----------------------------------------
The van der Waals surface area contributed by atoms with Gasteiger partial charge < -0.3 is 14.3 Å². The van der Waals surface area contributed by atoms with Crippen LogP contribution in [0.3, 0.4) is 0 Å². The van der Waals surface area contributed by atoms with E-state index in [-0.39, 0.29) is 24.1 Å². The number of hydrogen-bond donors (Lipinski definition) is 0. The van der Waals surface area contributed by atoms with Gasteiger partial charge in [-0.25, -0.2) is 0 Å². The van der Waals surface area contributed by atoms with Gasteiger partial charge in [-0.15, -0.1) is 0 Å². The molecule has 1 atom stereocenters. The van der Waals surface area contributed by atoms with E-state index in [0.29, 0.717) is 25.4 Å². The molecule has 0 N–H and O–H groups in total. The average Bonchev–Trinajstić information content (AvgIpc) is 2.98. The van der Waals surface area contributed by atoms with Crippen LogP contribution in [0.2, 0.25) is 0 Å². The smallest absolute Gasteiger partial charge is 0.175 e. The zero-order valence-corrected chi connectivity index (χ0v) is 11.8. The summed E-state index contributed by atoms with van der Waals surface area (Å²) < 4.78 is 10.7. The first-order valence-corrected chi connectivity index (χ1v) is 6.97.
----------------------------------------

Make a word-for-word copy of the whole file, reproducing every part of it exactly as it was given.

The van der Waals surface area contributed by atoms with Gasteiger partial charge < -0.3 is 14.3 Å². The van der Waals surface area contributed by atoms with Crippen LogP contribution in [0.3, 0.4) is 0 Å². The van der Waals surface area contributed by atoms with E-state index in [-0.39, 0.29) is 24.1 Å². The number of hydrogen-bond donors (Lipinski definition) is 0. The van der Waals surface area contributed by atoms with Gasteiger partial charge in [-0.25, -0.2) is 0 Å². The van der Waals surface area contributed by atoms with Gasteiger partial charge in [-0.15, -0.1) is 0 Å². The molecule has 1 atom stereocenters. The van der Waals surface area contributed by atoms with E-state index in [0.29, 0.717) is 25.4 Å². The molecule has 0 N–H and O–H groups in total. The average Bonchev–Trinajstić information content (AvgIpc) is 2.98. The van der Waals surface area contributed by atoms with Crippen LogP contribution in [0.2, 0.25) is 0 Å². The smallest absolute Gasteiger partial charge is 0.175 e. The zero-order valence-corrected chi connectivity index (χ0v) is 11.8. The summed E-state index contributed by atoms with van der Waals surface area (Å²) < 4.78 is 10.7. The first-order valence-corrected chi connectivity index (χ1v) is 6.97.